AI Could Spell the End of Big Business
The leading companies in artificial intelligence tend to be small, and many big ones will use it to get smaller.
Big business has been a fixture of American life since the late 19th century, and today more Americans work for big companies than for small ones. That could be about to change — in part because of the rise of artificial intelligence.
Consider the most prestigious service that generates images using AI, a company called Midjourney. It has a total of 11 full-time employees. Perhaps more are on the way, but that is remarkably few workers for a company that is becoming widely known in its field.
Part of the trick, of course, is that a lot of the work is done by computers and artificial intelligence. I don't think this will lead to mass unemployment, because history shows that workers have typically managed to move from automating sectors into new and growing ones. But if some of the new job-creating sectors are personal services such as elder care, those jobs are typically in smaller and more local firms. That means fewer Americans working for big business.
Or consider ChatGPT, which has been described as the most rapidly growing consumer technology product in history. It is produced by OpenAI, headquartered in San Francisco. By one recent estimate the company has about 375 employees. By contrast, Meta, even after some layoffs, currently has more than 60,000.
OpenAI will make more hires. Still, it may be time to reset expectations for what a major tech company looks like.
To the extent other companies use AI to shrink their headcount, the political power of big business may decrease. Companies may not have the staff or bureaucracy to support their lobbying efforts, the way that Exxon or General Motors used to. Nor will these new smaller companies be able to go to their two senators and ask for favors because they employ tens of thousands of people in the state.
What will be the effect on public policy? Overall, there might be less political support for a broad increase in immigration, which big business has long favored. Instead, immigration policy could become narrower and more targeted, to identify people who could contribute to tight, highly productive teams in these new smaller businesses.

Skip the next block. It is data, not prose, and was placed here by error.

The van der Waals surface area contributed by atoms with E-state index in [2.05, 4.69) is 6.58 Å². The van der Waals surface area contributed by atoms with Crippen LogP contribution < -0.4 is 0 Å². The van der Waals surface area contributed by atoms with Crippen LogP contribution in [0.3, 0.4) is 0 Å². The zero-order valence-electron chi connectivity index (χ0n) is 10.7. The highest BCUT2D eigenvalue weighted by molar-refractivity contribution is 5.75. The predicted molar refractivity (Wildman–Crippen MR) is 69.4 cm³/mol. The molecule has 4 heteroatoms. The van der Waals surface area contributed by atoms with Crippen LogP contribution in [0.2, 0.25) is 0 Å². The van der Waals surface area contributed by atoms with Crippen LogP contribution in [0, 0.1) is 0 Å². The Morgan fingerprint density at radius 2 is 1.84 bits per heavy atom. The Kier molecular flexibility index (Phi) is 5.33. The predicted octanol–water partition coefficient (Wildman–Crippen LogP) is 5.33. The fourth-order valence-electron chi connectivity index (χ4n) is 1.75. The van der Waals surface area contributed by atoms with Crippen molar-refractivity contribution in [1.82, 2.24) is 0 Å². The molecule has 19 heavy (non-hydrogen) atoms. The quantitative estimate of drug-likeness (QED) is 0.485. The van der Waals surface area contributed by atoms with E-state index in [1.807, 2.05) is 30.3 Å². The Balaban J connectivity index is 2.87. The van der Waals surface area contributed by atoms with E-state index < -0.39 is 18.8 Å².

Important businesses with a small number of employees will need to hire exactly the right people to oversee the larger automated and AI-managed superstructures. Talent selection will rise in importance as a skill, and the people in these smaller units will command very high compensation. Even if those companies do not become formal partnerships, their internal cultures will adhere more closely to those of partnerships or sports teams, with a good deal of mutual internal monitoring. That too will represent a workplace evolution.
Investing will evolve as well, with Americans less likely to own businesses in their stock portfolios. If businesses become smaller overall, they will not have the same need to go public to raise capital for expansion. They will be privately held. Venture capital will rise in importance, but since most solo investors face SEC restrictions on making venture investments, they will have to put their money elsewhere.
Of course not all large companies will shrink. Some customer-service companies, such as Starbucks, may not be able to automate their core activities, and they rely on national branches, which means they still will have a large number of employees (the current estimate is 400,000). But many Starbucks employees age out of their jobs and enter other segments of the labor force. Working for big business might become something people do when they are young and then leave, never to return.
Imagine yourself at a dinner party in the future talking to someone who seems so interesting and unusual, even exotic, because they work for big business. Maybe it would be the equivalent of talking today to someone who is a spy or works on an oil derrick.
It may be hard to imagine now — especially if you happen to have written a book all about how important big business is to US productivity and culture. But in the not-too-distant future, big business may become more mysterious to many Americans. It is yet another unexpected consequence of the rise of AI.
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